Sunday, June 3, 2007

...the program to kill handicapped children...

is the title that finally emotionally broke me in my journey to read War and Genocide: A Concise History of the Holocaust by Doris L. Bergen. I had to take a breath before barreling into it, but then came to a complete halt after finishing the opening paragraph:

Like Jews in Germany, people deemed handicapped also experienced the open Nazi aggression of 1938-1939. Hitler and other proponents of so-called racial
purification would have to wait for the cover provided by war to implement
murder on a mass scale, but by 1939 they felt confident enough to take steps in
that direction. They began with the most defenseless segment of an already
vulnerable group: the children.
And there you have it. That's where I finally let loose. A gentle, elderly man sat next to me on the plane and finally leaned over to ask if I was okay. He took out a handkerchief, handed it to me, and patted my leg. I could only show him the book's cover and he understood.

Probably one of the worst thoughts that comes from this is the fact that to a decade of children born in the late 1920's and into the 1930's, the normalization of Nazi power coincided with their child these acts were normal to an "Aryan" child. So if a handicapped child in the neighborhood disappeared from his home to never return...that was normal. When grandpa, who fell to Alzheimer's and was being cared for by his children and grandchildren in their home disappeared, that was normal. When a van drove down the street with "Kaiser's Coffee" emblazoned down the sides and girls outside jumping rope would make jokes about "they are coming to pick you up to die", that was normal. (And just so you know, the back of the Kaiser's Coffee van was full of poisonous gasses that killed the lucky ones who got a free ride.)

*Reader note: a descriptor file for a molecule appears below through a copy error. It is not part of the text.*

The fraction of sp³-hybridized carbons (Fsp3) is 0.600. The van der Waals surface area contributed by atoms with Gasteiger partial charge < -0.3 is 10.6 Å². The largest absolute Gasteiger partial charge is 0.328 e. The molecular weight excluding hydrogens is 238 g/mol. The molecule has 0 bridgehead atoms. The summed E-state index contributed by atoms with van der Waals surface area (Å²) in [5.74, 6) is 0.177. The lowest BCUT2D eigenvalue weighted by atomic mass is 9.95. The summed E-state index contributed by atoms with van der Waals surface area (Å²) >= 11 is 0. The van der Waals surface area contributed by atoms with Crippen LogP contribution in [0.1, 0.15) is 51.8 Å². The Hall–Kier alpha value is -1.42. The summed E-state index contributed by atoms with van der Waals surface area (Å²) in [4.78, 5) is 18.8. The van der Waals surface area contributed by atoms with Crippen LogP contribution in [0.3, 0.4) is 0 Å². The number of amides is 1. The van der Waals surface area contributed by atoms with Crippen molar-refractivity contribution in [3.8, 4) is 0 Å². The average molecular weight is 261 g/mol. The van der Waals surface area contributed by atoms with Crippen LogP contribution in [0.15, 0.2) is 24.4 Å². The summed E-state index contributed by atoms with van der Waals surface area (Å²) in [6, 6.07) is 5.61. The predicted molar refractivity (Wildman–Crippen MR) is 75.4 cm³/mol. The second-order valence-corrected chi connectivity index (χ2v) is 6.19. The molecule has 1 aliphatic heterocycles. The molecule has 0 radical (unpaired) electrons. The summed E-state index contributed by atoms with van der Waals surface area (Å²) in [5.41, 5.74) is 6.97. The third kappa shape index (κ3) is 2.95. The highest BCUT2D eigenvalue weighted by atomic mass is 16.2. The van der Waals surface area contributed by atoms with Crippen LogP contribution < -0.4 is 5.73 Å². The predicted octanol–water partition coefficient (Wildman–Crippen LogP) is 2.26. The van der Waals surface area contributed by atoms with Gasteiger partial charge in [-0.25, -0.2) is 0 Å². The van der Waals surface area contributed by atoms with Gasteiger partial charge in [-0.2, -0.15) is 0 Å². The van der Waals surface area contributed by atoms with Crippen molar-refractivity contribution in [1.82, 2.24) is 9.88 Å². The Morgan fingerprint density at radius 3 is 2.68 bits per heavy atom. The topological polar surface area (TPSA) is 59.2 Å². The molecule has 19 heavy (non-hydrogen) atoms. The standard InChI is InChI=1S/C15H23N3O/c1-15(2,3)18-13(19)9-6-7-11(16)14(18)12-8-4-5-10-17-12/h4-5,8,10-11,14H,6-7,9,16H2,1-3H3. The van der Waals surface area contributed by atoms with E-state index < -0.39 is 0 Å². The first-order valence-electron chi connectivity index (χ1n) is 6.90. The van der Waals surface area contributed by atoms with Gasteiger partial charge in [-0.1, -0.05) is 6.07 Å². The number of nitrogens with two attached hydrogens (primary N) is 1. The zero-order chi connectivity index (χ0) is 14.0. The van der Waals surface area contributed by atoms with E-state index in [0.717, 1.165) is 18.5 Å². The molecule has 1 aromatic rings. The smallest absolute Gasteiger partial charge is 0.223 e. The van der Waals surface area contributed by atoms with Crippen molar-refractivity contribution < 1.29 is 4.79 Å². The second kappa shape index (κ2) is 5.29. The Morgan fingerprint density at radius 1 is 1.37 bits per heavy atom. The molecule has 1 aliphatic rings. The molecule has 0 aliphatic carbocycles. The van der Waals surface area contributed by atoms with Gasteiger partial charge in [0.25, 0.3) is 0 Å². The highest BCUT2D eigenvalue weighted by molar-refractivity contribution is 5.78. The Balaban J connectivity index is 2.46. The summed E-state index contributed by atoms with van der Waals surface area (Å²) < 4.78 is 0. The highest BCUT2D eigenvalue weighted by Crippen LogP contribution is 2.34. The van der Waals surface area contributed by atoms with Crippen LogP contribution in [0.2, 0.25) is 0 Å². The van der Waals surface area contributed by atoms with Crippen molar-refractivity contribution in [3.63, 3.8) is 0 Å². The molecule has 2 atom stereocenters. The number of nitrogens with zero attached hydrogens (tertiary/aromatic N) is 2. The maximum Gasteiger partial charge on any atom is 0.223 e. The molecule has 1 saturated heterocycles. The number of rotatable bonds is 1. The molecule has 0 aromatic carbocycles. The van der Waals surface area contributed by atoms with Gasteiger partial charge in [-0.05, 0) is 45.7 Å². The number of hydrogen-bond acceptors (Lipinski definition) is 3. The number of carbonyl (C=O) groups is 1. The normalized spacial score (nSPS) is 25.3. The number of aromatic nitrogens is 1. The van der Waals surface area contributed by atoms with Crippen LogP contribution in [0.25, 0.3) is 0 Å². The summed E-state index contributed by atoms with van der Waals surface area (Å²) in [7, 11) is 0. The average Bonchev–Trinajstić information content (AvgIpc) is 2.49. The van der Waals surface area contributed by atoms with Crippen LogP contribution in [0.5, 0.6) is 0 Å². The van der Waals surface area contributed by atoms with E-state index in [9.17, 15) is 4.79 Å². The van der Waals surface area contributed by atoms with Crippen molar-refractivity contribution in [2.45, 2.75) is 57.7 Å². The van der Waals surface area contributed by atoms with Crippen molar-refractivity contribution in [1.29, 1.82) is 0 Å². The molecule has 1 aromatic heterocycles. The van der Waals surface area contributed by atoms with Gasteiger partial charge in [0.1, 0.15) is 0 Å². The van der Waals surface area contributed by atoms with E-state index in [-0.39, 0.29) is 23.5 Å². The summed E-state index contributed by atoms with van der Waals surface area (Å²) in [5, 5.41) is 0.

I'm not quite finished with the book. I still have a chapter titled The Peak Killing Years to get through.

For now, I am sick and upset and although I have known about this my entire life (like studying the history of the Holocaust was normal to me in school) this book has been so insightful for me. Especially in regards to human nature and Hitler's tactics. He carefully plotted to pit people against each other, and he used natural human weaknesses that every one of us has succumbed to at some point or another in our lives to his advantage.

There are points of light in these moments of disparity, but they are individual...not on the mass scale that Hitler offered up his claim for Race and Space. But the Holocaust Museum in Israel offers up a memorial and lists names of those who found it in themselves to help the weak and vulnerable. They are known as "the righteous among nations."

So, in the midst of this book, I've questioned myself several times. Where do I go from here? What information do I take and what do I do with it? Of the notes I've jotted down in the book itself, I know I want my students to decide what is normal for them...and possibly debate this. I was troubled by the voyage of the ship Saint Louis, who brought fleeing immigrants to Cuba and were then denied entry there...and every port north of there along the Atlantic seacoast. I know, that current immigration laws weigh heavy with me and I want my students to know the impact they could have. And, of course, there's Darfur and Sudan...there's so much we can study and discuss. And there's so much my students can learn about themselves in hopes that if, ever presented in a situation where the weak and vulnerable are being taunted and abused, they will stand up and be known as part of "the righteous among nations."


menonita said...

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Janet said...

Wow. What a powerful book. I think I'm going to have to invest myself.

Lindsey said...

Hm. I know without a doubt I wouldn't have been able to get through the chapter.

In case you didn't notice, I did find you'r blog and was inspired to start my own like I said I said i would. :-)

me said...
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Lindsey said...